In AG Growth International Inc v Dupont ( 2021 ABQB) Justice Little, sitting on appeal from a decision of the Provincial Court found that the trial judge had made a error of law when he failed to begin his analysis of the actions of the Plaintiff by starting with the premise that a sexual assault is automatically at the high end misconduct.
This is a brief summary of the incident:
a) before January 9 RT ( a female coworker) and Mr. Dupont were workplace acquaintances, but they were not good friends;
(b) at about 8:00 a.m. on January 9 Mr. Dupont asked RT to go on a date with him and in reply she said “maybe”;
(c) at about 9:25 a.m. on January 9 Mr. Dupont approached RT while they were both working at the Westeel facility in Olds, Alberta and asked her if she was chilly and said “Now that you’re single we can go on a date”;
(d) Mr. Dupont then reached over and lifted RT’s hoodie and Tshirt, exposing the area of her body extending from her bellybutton to her bra, including her bra;
(e) Mr. Dupont did this because he wanted to flirt with and “hit on” RT, and he wanted to show her that he “liked her a lot”;
(f) Mr. Dupont did not intend to lift RT’s T-shirt when he lifted her hoodie;
(g) Mr. Dupont did not intend to expose any part of RT’s body when he lifted her hoodie;
(h) Mr. Dupont’s actions caught RT by surprise, and caused her to be anxious, distressed and embarrassed, and caused her to fear Mr. Dupont;
(i) RT immediately swore at Mr. Dupont and slapped his hand away;
This what the Court said about the correct way to start the analysis in a case of this nature:
Ground One: Level of Seriousness of Misconduct
 Determination as to whether summary dismissal is justified requires an analysis of the proportionality of the employer’s response to the misconduct. That analysis begins with a determination of the seriousness of the misconduct.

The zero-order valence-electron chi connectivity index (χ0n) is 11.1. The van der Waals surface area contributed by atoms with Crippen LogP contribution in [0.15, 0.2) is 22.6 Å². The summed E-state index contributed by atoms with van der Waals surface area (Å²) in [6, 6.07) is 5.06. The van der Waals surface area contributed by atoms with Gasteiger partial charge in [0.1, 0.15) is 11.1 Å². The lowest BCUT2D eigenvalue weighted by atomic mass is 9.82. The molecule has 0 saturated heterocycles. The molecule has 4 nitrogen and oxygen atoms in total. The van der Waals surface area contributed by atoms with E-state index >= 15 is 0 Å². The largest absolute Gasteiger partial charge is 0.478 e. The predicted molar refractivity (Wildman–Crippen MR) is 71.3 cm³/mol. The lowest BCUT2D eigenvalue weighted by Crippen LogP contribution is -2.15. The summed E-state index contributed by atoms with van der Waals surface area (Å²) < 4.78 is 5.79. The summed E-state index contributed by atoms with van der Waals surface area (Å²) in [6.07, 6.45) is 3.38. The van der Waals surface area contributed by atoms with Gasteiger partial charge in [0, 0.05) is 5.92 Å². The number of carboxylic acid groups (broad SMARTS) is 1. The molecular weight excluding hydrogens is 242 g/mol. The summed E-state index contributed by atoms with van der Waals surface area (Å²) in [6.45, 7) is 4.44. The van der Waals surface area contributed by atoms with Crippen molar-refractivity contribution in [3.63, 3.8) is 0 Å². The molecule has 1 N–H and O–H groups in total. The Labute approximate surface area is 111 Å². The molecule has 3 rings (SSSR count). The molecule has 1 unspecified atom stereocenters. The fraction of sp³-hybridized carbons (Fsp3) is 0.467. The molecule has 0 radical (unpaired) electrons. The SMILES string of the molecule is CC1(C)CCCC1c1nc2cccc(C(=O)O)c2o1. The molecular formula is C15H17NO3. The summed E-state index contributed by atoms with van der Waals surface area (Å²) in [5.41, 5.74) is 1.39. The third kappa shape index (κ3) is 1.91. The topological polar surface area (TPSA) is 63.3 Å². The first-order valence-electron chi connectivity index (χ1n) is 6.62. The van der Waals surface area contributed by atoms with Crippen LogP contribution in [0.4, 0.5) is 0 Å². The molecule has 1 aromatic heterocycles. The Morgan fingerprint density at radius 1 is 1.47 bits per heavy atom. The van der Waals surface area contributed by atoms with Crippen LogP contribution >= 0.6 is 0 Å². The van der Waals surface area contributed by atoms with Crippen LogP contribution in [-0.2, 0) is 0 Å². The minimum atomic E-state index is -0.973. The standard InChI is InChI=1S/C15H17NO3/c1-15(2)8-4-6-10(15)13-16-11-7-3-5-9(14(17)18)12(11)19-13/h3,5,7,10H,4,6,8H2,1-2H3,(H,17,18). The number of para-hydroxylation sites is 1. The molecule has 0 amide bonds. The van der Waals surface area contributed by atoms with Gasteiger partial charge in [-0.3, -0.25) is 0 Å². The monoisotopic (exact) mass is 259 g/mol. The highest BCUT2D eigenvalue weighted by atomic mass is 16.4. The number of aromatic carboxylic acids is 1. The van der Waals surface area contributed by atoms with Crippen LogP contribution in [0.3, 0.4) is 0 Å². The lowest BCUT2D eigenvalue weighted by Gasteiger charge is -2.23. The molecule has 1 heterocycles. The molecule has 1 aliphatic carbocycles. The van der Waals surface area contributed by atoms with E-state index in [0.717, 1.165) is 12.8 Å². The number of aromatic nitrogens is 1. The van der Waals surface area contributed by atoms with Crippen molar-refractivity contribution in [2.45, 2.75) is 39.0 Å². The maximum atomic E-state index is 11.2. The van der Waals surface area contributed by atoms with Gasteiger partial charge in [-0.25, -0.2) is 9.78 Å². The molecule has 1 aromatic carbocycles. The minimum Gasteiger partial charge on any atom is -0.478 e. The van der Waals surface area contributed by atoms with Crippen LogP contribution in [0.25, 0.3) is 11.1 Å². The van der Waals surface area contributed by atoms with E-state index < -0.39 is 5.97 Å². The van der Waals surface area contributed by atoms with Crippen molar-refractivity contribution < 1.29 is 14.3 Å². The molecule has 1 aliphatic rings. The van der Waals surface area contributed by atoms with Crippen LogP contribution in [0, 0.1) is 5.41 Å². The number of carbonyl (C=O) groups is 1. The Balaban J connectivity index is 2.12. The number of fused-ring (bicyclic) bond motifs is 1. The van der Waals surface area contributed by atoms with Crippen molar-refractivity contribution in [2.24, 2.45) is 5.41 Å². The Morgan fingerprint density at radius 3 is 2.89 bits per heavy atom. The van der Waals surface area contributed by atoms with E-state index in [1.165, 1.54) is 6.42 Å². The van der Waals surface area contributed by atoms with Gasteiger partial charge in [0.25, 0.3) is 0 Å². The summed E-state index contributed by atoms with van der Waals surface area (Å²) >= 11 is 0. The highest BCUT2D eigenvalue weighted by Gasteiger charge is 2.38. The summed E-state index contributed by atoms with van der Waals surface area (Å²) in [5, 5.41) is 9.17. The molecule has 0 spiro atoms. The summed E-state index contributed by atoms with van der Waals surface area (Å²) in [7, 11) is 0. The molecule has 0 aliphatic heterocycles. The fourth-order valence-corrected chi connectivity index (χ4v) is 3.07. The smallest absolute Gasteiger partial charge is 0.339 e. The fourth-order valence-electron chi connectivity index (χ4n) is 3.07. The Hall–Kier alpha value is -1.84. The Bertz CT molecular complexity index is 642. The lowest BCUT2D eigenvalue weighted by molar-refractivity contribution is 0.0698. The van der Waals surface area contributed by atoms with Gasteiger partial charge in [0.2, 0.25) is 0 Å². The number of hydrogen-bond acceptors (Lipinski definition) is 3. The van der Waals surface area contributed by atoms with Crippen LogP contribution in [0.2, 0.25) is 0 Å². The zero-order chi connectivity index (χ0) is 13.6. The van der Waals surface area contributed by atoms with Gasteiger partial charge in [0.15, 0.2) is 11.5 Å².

Consideration of the following excerpt from the trial decision suffices to dispose of the appeal on this first ground:
 In the present case, Mr. Dupont’s action constituted a single, brief and isolated incident of unwanted touching of RT, for the purpose of flirting with RT in order to pursue a romantic relationship with her. Upon realizing that his advances were not welcome he did not persist, but immediately desisted and walked away.
 While I do not discount the effect that his actions had upon RT, they fall at the low end of the “spectrum of seriousness” referred to at para 205 of Foederer and cited at para 90 in Willow Park Golf Course Ltd.
 A finding that intentional and unwanted touching for a sexual purpose (Trial decision para 83) constitutes sexual harassment at the low end of the spectrum of seriousness ignores our Court of Appeal’s determination that sexual assault is at the high end of that spectrum:
Sexual assault, by its very definition, is serious misconduct: Calgary (City) v CUPE Local 37, 2019 ABCA 388 at para 11)
 Recognizing that Calgary v CUPE dealt with the standard of review of an arbitrator’s decision, it nevertheless stands for the proposition that in this case, the trial judge’s starting point in the proportionality analysis should have been that the impugned conduct was on the high end of the spectrum of seriousness.
 Since a sexual assault is what occurred, the whole analysis ought to have been conducted with that finding in mind: Calgary v CUPE para 33
 Having commenced the correct analysis but from the incorrect starting point, the trial judge’s decision cannot survive review on a correctness standard.
Presumably the analysis should have been as follows
1) Did the conduct amount to sexual assault?
2) If yes, then this is serious misconduct.
3) Are there any mitigating factors which would indicate that termination for just cause was a disproportionate response?
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